Stay Cool: Why Dark Comedy Matters in the Fight Against Climate Change
Published by: NYU Press
Imprint: New York University Press
Sales Date: 2023-04-04
Available: April 2023
Imprint: New York University Press
Page Count: 176 Pages
Illustrations: 15 b/w illustrations
Dimensions: 5.50 x 8.25
176 Pages, 5.50 x 8.25 in, 15 b/w illustrations
Not Yet Published
How gallows humor can bolster us to confront global warming
We?ve all seen the headlines: oceans rising, historic heat waves, mass extinctions, climate refugees. It feels overwhelming, like nothing can make a difference in combating this ongoing global catastrophe. How can we mobilize to save the world when we feel this depressed?
Stay Cool enjoins us to laugh our way forward. Human beings have used comedy to cope with difficult realities since the beginning of recorded time?the more dismal the news, the darker the humor. Using this rich tradition of dark comedy to investigate climate change, Aaron Sachs makes the case that gallows humor, a mainstay of African Americans and Jews facing extraordinary oppression, can cultivate endurance, persistence, and solidarity in the face of calamity.
Sachs surveys the macabre tradition of laughing during great suffering, from the Black Plague to the San Francisco earthquake of 1906?and offers some of the earliest examples of superlative dark comedy. He also explores how a new generation of activists and comedians are deploying dark humor to great effect, by poking fun at older people?s apathy about climate catastrophes, lambasting oil corporations? ?eco? rebranding, and even producing an off-Broadway dystopian comedy called ?Sea Level Rise.? Sachs offers suggestions for how environmentalists can use dark comedy first to boost their own morale, and then to reframe their activism in more energizing and relatable ways.
Environmentalism is probably the least funny social movement that?s ever existed. Stay Cool seeks to change that. Will comedy save the world? Not by itself, no. But it can put people in a decent enough mood to get them started on a rescue mission.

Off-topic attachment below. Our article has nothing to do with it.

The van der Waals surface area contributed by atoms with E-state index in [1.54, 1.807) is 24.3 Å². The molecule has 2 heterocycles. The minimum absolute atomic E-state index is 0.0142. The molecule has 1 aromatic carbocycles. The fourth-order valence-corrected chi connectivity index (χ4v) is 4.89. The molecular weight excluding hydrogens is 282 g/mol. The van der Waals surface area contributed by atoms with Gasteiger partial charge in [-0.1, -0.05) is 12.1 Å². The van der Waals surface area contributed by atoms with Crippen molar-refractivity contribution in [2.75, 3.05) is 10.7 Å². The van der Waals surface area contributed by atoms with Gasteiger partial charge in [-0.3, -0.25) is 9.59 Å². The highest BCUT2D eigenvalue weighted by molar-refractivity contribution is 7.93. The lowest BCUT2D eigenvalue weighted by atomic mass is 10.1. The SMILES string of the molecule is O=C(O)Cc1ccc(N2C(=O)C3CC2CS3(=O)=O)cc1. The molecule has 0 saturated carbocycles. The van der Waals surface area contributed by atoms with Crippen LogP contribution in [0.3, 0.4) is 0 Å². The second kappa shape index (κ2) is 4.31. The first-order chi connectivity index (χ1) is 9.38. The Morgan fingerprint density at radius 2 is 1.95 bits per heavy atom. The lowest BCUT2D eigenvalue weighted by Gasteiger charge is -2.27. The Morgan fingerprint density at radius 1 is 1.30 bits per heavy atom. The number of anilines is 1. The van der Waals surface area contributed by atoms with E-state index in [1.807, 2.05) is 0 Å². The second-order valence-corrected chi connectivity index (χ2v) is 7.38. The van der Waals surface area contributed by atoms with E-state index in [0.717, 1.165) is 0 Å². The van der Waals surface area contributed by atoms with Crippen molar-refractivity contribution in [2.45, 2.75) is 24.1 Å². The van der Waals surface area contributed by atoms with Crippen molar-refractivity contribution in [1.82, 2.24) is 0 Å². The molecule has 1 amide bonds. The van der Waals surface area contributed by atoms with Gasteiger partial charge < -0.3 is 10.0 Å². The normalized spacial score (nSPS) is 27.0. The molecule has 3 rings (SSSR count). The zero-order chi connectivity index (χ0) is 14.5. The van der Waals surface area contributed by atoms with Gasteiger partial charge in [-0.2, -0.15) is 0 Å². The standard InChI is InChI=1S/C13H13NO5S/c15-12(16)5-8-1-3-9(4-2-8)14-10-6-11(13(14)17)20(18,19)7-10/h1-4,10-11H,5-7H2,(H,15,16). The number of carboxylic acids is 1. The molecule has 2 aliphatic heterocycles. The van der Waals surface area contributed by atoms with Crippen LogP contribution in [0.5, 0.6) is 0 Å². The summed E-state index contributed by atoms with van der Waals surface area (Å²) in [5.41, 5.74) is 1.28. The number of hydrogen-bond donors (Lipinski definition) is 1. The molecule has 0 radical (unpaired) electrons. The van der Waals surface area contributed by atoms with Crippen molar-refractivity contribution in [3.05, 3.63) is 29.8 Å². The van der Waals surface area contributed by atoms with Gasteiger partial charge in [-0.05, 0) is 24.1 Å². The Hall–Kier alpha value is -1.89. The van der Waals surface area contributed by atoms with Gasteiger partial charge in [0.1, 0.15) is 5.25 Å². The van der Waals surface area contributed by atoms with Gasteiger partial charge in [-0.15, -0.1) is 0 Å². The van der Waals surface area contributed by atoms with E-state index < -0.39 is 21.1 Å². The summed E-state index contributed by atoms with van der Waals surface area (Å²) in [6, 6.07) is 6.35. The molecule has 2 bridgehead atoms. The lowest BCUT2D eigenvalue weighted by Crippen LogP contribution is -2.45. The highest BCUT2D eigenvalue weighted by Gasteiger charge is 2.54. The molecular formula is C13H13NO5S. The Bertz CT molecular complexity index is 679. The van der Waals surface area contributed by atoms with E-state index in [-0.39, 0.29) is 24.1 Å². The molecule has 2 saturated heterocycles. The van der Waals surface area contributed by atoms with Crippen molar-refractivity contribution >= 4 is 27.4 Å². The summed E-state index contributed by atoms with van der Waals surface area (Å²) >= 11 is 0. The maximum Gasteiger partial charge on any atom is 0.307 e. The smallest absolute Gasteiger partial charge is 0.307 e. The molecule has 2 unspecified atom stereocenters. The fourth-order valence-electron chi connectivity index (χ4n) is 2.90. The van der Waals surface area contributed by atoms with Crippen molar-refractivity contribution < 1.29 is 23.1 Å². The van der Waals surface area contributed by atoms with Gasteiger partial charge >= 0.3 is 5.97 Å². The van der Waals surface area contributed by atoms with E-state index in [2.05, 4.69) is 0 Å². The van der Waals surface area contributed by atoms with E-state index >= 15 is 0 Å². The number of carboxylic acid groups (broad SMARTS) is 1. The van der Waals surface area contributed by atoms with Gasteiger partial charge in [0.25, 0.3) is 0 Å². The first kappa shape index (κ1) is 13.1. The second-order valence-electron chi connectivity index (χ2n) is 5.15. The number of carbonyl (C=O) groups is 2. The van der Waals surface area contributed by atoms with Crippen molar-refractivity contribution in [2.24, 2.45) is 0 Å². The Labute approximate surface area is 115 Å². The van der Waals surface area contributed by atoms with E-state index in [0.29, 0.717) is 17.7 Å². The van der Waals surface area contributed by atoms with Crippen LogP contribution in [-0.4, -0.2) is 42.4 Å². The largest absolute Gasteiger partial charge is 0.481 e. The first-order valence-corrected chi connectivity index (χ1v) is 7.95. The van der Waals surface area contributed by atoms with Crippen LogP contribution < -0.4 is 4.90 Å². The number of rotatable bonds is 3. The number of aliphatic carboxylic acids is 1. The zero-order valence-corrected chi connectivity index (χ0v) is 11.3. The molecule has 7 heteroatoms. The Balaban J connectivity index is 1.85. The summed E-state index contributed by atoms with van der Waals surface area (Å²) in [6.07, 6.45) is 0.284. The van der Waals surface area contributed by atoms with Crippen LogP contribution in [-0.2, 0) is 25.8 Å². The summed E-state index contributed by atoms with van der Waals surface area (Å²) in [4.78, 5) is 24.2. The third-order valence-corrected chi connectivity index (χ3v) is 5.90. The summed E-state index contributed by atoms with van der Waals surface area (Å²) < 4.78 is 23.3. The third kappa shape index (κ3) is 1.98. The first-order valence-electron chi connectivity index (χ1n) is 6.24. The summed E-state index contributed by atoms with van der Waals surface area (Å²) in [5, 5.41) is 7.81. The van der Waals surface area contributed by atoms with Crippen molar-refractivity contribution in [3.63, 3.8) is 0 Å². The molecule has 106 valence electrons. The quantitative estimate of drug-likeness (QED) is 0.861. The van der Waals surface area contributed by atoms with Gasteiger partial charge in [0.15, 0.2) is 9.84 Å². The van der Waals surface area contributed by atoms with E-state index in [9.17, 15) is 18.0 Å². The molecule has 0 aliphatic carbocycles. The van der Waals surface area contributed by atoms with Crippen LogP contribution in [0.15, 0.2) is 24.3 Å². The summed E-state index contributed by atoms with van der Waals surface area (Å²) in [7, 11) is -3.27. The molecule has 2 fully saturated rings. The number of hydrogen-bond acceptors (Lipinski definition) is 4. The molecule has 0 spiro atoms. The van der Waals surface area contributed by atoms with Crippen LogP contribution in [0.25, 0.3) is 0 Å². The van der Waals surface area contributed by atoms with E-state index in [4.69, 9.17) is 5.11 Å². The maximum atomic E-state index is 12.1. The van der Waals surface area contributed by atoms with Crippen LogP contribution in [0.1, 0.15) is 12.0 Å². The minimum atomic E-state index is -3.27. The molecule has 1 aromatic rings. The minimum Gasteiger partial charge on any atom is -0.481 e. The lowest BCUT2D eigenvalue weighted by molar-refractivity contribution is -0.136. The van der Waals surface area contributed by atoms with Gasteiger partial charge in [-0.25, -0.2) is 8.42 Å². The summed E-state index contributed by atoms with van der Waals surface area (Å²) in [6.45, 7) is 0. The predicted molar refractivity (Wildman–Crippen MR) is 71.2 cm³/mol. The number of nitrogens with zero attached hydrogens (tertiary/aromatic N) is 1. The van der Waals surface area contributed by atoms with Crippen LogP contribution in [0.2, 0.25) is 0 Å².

"Sachs is like the Stephen Colbert of scholars?wicked funny and smart, dead serious, and utterly friendly and accessible, all while explaining why it?s so urgent to have a good laugh as we deal with the climate crisis. You?ll laugh, you?ll cry, you?ll laugh, you?ll cry." Jenny Price, author of Stop Saving the Planet! An Environmentalist Manifesto
"Punchy, clarifying, and invigorating. Even while maintaining a happily irreverent tone, Stay Cool explores a deep question: how the environmental movement might learn from previous social movements that kept up their catalytic energy rather than succumb to despondency and defeatism. It is a book perfectly attuned to the challenges of our moment." Scott Saul, author of Becoming Richard Pryor
"Aaron Sachs? insights burn hot. While ever careful not to minimize our current straits, he guides us toward a sustainable way to think about, well, sustainability. Gallows humor, self-deprecation, the trickster?s ploys?all have served to inoculate those considered without history from the forces of history. Stay Cool recognizes the importance of remembering that within our frail humanity is the possibility of being better, and that one good way to start addressing our climate needs is to learn to laugh at our fallibility, if only so that we are prepared for the not-so-funny work ahead." Jonathan Holloway, President, Rutgers University, and author of The Cause of Freedom: A Concise History of African Americans
"Aaron Sachs?s central message in Stay Cool is if you want to survive catastrophe?whether one brought on by people or nature?don?t be alarmist, and definitely don?t be earnest and moralistic. Be funny." Cindy Ott, author of Pumpkin: The Curious History of an American Icon
"Feeling in the depths of despair about the future of our planet? As someone who can relate to getting the ?climate blues,? I encourage others in the planetary doldrums to read this book! Sachs will challenge your ideas about what climate change activism might look like?and will do so in ways that may lighten your mood at the same time." Rachel Bezner Kerr, Cornell University, member of the Intergovernmental Panel on Climate Change